By David Cázares. Sun-Sentinel . Web-posted: 12:24 a.m. Apr. 23, 2000
MIAMI -- If only they had been there sooner.
Little Havana demonstrators said they were haunted by that thought. Given a few more minutes, could they have formed the human chain that would have been a moral and physical barrier to federal agents intent on taking Elián from their midst?
They will never know.
Caught off-guard by the swiftness of the raidingfederal agents about 5:15 a.m., the demonstrators never had a chance. Swept away like twigs and stunned by pepper spray, the small group of overnight protectors was powerless until the operation was over.
In the hours that followed, Miami was struck by the kind of civil unrest that its civic leaders had long sought to avoid: throngs of people in the streets, vandalism, violence and more than 260 arrests.
Ramon Saul Sanchez, leader of the Democracy Movement exile group, called for a massive organized demonstration on Tuesday.
Other Cuban exile leaders are calling for a different display of emotion today. Mothers Against Repression, a group of women who have led daily prayer vigils in front of Lázaro González's home, urged Cuban-Americans to dress in black for church services this morning.
Before night could fade into the dawn of Catholics' Holy Saturday, there was hopelessness. When the federal agents arrived, all that the 50 or so people gathered outside the home could do was charge forward, throwing plastic bottles and rocks.
"They're taking Elián!" the crowd roared as an agent walked up to the front door of Lázaro González's home, knocking them out of the way.
Even Sanchez, whose grassroots movement has kept guard daily, could do nothing. Hit on the side of the head with a gun butt, Sanchez fell to the ground, unconscious.
Likewise, the efforts of Armando Gutiérrez, a spokesman for Elián's Miami relatives, fell short. "Come on, come on!" Gutiérrez yelled. But nobody came.
Then, in three minutes, it was over. The federal agents were gone and Miami was left to deal with the anger, pain and frustration that remain.
Almost immediately, there were targets. Reporters and photographers who for months had chronicled the boy's saga were the first.
"Some of the crowd was taking on the media," said Terry Spencer, an Associated Press reporter at the scene. "One guy was punching one of our photographers with a stick, saying, 'You knew! You knew!'"
Miami police, notified by federal authorities only an hour or so before the pre-dawn raid, also were outcasts -- particularly because one of their own participated. Assistant Chief John Brooks accompanied the federal team to the house so city officers would not mistakenly confront them.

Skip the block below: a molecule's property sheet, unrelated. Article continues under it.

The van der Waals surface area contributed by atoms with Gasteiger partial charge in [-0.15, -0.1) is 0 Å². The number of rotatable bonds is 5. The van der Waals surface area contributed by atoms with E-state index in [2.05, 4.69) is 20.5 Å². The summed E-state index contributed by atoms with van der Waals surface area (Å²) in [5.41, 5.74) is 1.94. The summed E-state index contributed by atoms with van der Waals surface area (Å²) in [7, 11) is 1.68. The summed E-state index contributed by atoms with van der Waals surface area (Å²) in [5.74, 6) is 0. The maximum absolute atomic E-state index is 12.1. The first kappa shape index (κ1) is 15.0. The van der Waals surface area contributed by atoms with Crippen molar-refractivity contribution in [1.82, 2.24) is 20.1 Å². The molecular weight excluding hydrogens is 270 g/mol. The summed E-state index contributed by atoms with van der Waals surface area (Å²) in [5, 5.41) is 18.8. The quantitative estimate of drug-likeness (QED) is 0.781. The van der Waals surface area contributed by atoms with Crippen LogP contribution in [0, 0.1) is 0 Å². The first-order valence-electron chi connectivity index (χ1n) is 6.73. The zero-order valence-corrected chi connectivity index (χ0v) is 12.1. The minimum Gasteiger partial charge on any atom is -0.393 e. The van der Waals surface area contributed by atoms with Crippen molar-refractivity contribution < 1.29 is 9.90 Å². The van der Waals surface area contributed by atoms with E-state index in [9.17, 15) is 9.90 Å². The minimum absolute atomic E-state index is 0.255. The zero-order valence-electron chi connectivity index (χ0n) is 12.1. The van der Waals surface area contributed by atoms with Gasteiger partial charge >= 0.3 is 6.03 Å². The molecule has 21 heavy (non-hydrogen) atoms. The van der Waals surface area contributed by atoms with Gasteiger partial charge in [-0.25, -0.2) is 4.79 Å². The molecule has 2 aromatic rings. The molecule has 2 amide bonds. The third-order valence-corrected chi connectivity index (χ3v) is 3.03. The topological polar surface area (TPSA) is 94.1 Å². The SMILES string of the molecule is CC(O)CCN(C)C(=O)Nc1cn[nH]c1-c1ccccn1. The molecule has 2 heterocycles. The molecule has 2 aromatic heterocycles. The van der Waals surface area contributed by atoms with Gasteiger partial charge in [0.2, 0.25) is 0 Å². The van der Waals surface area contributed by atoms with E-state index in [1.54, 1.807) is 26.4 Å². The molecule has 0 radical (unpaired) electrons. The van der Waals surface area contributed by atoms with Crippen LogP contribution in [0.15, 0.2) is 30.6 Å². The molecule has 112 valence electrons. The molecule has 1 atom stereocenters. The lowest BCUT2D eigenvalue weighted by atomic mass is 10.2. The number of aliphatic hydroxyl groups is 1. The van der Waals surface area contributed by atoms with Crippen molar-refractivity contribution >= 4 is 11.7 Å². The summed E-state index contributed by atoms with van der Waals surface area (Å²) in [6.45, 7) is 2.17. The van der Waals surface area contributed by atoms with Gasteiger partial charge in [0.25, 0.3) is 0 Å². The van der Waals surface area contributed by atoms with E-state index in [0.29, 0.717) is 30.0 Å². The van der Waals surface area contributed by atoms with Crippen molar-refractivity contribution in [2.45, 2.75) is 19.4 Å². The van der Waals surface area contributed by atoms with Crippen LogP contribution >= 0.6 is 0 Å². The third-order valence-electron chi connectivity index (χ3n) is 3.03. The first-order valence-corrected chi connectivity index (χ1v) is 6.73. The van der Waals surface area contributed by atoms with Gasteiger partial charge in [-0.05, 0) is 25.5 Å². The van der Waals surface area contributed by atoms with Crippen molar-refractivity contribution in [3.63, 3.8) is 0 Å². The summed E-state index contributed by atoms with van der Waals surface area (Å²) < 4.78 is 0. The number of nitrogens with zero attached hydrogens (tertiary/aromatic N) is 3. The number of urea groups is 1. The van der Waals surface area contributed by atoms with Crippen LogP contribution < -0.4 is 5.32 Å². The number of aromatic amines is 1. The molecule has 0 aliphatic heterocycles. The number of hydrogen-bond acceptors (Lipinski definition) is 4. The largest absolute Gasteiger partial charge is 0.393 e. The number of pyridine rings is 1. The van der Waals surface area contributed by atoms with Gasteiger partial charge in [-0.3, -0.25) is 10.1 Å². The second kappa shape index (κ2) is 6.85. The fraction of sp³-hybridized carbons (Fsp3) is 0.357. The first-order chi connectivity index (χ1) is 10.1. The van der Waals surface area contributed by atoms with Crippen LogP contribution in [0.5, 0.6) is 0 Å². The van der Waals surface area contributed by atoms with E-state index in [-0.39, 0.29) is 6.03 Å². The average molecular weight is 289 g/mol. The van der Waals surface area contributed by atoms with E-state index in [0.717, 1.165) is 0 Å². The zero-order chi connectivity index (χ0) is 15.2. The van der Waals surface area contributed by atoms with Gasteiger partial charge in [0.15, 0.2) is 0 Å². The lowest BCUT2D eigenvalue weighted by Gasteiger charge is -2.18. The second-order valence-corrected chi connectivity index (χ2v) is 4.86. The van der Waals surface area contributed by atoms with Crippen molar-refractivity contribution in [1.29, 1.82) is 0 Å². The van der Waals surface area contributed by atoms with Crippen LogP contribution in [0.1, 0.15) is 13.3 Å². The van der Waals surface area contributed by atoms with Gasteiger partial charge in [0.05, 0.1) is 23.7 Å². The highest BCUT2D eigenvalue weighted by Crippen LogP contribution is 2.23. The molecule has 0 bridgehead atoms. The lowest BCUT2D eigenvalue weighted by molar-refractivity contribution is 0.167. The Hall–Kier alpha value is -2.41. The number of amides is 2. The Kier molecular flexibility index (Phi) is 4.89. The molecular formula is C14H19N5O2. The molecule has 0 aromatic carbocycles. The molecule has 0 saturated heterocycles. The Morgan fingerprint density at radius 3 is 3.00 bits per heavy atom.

That put Lt. Bill Schwartz, a spokesman for Miami police, in a difficult spot a few hours later. After being thrown out of the González home, Schwartz was chased down the street about 10:40 a.m. by protesters who yelled, "Coward! Coward!" Some threw stones and empty soda cans.
Schwartz was struck by pieces of ice and doused with water, then roughed up by the mob that encircled him. Shaken up and sore in the ribs, he was rescued by Cuban exile leaders, then extricated by other police officers, as nine squad cars responded to his distress, said police spokesman Delrish
"We're not sure why that happened," Moss said.
The protesters were sure. As far as they were concerned, anyone who had anything to do with tearing Elián from the arms of his Miami family had betrayed them.
"They didn't back us up, they knew it all along. They played dirty," said Lupe Gutiérrez, 33, who marched along with the crowd, holding her elderly mother's hand. "They all knew there was a cop inside the van."
Outside the González home, a steady stream of protesters arrived, some weeping, some praying out loud. Many stopped across the street before a life-size figure of St. Lazarus draped in a gold-sequined purple velvet cape. They put dollars at the saint's feet and dropped to their knees to
pray for Elián's return.
A few yards away several young men huddled and tried to burn an American flag before Luis Garcia walked up and took it from them.
"Nobody's going to burn a flag," said Garcia, 38. "The anger is not expressed at America but at the Clinton government."
About the same time, thousands of protesters were hitting the streets of Little Havana to vent their anger by blocking main thoroughfares and intersections, blaring horns and burning tires.
Although some of the demonstrations were peaceful, pockets of hotspots flared along Flagler Street, the east-west route that is Little Havana's main thoroughfare. Marauding vandals took advantage of the situation and frustrated protesters skirmished with police.